The University of Helsinki’s latest career monitoring survey focuses on the employment and degree satisfaction of University graduates with a master’s degree, a Bachelor of Science (Pharmacy) degree or an early childhood education teacher degree.
The results are excellent: most respondents are satisfied with the education they have received in terms of their careers. The share of satisfied respondents even increased by two percentage points from the previous survey, a statistically significant change.
Alumni of the Faculty of Medicine, the Faculty of Law, and the Faculty of Veterinary Medicine are the most satisfied with their degrees.
Only 1% unemployed – Breaks in employment more common
The news pertaining to the employment of alumni are also positive: almost all survey respondents are employed, with only 1% unemployed.
Respondents from all faculties consider the ability communicate their skills the most important factor affecting employment. In other words, this skill is essential; in previous years too, it has been ranked highest among the skills relevant to finding employment.
In the latest career monitoring survey, the manner of querying experiences of unemployment after graduation was changed. It is possible that the previous method of asking resulted in short-term periods of unemployment (e.g., less than a month) going unreported.
From among respondents, 42% had been unemployed at some point in the five-year period after graduation. For 29% of respondents, the break in employment had lasted less than six months. Long-term unemployment is rare.
“The share of those who have been unemployed for under six months has grown from the previous survey. The good news is that the share of graduates with experience of unemployment lasting more than six months has decreased,” says Specialist Eric Carver from the Strategic Services for Teaching unit.
“It is also possible that the increase in short-term unemployment after graduation is a genuine phenomenon, and the rewording of the question is not the sole explanatory factor. The increase in short-term unemployment could be explained, for example, by the coronavirus pandemic, during which, especially in spring 2020, many people including graduates of the University of Helsinki were furloughed,” Carver notes.
Investment needed in skills relevant to everyone
The career monitoring survey shows that certain skills are important for practically all graduates of the University of Helsinki in their careers, including the ability to learn and acquire new information, self-direction, cooperation, problem-solving skills and stress tolerance.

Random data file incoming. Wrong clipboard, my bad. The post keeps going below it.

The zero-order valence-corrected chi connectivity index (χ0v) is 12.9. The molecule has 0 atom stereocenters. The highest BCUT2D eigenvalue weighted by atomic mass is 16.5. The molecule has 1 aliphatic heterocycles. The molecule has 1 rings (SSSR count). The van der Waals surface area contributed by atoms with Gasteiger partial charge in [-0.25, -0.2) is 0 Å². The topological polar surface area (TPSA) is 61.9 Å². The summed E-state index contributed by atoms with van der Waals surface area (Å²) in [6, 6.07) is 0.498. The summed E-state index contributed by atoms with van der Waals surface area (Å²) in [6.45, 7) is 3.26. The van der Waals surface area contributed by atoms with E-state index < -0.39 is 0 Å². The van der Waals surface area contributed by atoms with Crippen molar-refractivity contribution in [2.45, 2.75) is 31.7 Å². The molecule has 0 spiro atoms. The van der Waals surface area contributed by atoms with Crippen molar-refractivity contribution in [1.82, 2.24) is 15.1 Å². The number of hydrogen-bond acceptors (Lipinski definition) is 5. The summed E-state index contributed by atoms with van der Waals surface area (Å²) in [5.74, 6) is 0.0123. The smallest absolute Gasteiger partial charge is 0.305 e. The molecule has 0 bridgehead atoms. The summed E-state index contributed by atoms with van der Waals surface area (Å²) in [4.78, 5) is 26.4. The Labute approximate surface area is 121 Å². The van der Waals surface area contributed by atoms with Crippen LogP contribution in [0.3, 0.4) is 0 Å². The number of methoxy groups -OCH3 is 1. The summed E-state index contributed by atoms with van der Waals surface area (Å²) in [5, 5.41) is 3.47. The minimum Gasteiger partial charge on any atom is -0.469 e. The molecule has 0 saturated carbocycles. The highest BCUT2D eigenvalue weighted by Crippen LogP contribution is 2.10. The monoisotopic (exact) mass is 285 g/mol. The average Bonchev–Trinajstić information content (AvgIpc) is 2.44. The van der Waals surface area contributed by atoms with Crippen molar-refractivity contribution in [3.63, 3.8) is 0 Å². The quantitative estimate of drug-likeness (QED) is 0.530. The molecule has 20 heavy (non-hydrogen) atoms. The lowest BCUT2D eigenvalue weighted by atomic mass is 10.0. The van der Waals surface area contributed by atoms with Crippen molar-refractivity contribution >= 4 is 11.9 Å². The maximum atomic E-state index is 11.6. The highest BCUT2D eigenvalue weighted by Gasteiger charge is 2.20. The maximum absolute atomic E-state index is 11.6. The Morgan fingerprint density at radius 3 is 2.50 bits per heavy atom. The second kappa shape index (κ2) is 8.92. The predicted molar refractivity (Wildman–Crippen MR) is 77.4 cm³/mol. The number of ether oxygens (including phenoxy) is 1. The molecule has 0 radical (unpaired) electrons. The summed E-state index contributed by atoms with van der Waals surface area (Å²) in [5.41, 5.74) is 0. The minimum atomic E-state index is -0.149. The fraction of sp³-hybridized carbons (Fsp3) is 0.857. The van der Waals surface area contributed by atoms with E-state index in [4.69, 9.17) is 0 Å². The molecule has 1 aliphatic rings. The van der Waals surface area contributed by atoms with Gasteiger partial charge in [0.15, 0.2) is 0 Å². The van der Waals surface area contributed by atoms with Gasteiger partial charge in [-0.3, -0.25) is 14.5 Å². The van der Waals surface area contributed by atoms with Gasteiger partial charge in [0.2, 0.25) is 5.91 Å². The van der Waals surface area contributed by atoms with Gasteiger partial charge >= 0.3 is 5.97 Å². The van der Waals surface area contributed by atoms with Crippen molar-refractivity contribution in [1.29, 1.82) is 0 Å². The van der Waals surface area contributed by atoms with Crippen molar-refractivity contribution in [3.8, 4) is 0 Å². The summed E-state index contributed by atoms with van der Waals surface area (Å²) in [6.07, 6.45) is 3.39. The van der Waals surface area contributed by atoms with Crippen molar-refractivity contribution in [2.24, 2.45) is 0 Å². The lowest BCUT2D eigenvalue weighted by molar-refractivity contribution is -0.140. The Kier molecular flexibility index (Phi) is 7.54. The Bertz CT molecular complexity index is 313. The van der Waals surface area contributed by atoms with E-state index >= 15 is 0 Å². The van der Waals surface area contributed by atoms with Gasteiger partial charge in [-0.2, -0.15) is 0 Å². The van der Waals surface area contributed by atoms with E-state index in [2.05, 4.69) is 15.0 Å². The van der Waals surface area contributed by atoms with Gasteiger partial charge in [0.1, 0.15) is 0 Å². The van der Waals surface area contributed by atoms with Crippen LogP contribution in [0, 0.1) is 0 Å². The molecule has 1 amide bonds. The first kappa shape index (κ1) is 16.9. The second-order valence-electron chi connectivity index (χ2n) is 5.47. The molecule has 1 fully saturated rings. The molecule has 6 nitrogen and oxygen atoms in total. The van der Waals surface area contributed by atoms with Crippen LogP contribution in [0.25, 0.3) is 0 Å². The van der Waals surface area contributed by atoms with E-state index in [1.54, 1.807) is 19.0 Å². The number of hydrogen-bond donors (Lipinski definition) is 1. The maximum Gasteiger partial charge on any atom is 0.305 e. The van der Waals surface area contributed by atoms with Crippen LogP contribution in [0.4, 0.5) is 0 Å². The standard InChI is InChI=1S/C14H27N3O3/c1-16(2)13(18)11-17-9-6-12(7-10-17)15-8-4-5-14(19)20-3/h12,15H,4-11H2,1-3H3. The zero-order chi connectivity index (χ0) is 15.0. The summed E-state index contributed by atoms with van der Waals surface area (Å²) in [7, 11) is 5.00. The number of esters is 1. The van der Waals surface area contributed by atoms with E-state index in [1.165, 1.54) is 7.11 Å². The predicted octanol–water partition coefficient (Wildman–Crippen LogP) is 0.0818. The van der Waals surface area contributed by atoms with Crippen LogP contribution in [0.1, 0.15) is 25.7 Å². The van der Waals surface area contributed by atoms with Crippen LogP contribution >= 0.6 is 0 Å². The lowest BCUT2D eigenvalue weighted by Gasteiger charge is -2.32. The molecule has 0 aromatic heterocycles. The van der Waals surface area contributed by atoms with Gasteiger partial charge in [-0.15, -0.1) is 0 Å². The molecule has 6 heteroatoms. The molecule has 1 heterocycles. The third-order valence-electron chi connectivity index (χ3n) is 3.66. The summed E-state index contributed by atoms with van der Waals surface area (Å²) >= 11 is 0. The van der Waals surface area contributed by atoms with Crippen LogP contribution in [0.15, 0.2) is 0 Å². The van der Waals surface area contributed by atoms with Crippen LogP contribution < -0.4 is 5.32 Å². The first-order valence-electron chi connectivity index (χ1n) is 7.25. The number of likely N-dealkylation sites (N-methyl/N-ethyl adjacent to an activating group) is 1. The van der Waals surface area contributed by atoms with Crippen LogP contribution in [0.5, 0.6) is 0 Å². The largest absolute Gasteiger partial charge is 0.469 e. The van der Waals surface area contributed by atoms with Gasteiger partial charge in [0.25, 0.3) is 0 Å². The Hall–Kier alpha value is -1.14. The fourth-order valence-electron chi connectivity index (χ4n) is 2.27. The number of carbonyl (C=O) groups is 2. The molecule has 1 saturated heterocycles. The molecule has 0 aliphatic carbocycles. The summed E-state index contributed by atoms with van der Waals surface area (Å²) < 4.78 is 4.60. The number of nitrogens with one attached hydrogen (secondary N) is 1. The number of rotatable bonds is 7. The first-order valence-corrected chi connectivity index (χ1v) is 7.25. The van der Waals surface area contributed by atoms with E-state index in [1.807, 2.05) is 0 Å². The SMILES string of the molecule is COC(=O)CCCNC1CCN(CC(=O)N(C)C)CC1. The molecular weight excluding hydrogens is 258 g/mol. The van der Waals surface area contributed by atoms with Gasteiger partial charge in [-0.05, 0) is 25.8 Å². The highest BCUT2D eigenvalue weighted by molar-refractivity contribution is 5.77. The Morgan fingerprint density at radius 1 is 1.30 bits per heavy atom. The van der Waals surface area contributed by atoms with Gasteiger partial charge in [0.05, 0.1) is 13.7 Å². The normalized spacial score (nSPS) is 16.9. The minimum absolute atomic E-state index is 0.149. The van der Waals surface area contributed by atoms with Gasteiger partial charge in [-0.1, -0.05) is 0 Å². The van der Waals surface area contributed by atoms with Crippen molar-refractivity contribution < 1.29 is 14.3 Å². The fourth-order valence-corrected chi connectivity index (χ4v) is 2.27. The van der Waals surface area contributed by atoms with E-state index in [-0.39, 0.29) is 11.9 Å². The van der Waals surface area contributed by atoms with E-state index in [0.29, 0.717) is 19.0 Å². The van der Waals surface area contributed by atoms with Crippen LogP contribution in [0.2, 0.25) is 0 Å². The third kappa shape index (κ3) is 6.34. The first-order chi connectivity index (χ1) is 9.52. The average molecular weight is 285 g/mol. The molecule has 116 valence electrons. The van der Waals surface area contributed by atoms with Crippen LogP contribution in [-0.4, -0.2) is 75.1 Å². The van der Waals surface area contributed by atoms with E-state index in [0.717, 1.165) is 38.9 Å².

For the first time, also queried in the survey were skills needs central to the future. Almost all respondents considered self-regulation skills important, including the ability to learn new things, stress tolerance and initiative.
Thinking skills, such as problem-solving, decision-making, a critical mindset and creativity, as well as knowledge-integration, were also considered increasingly important.
“These are skills that are important regardless of the field,” Carver says.
“Respondents believe that the importance of practically all the above skills will increase in the future, which is why we should invest in them.”
The results of the career monitoring survey are used to develop teaching at the University, making the feedback gained valuable.
Doctoral graduates also satisfied with degrees
The latest career monitoring survey also charts the employment of doctoral graduates from 2018 and their satisfaction with their degrees. As in the case of master’s degree holders, the results for doctoral graduates are good, with as many as 98% of the doctoral graduates who responded to the survey employed, and only 1 % unemployed.
More than 85% of respondents with a doctoral degree are able to use their knowledge and skills acquired at university in their job, and are satisfied with their degrees in terms of their career. Four-fifths have jobs whose requirements correspond to their academic qualification.
According to the doctoral degree holders who responded to the survey, a previous second-cycle (master’s) degree and the ability to describe personal skills are the most important factors affecting employment. Doctoral degrees, work experience and networks also are considered important.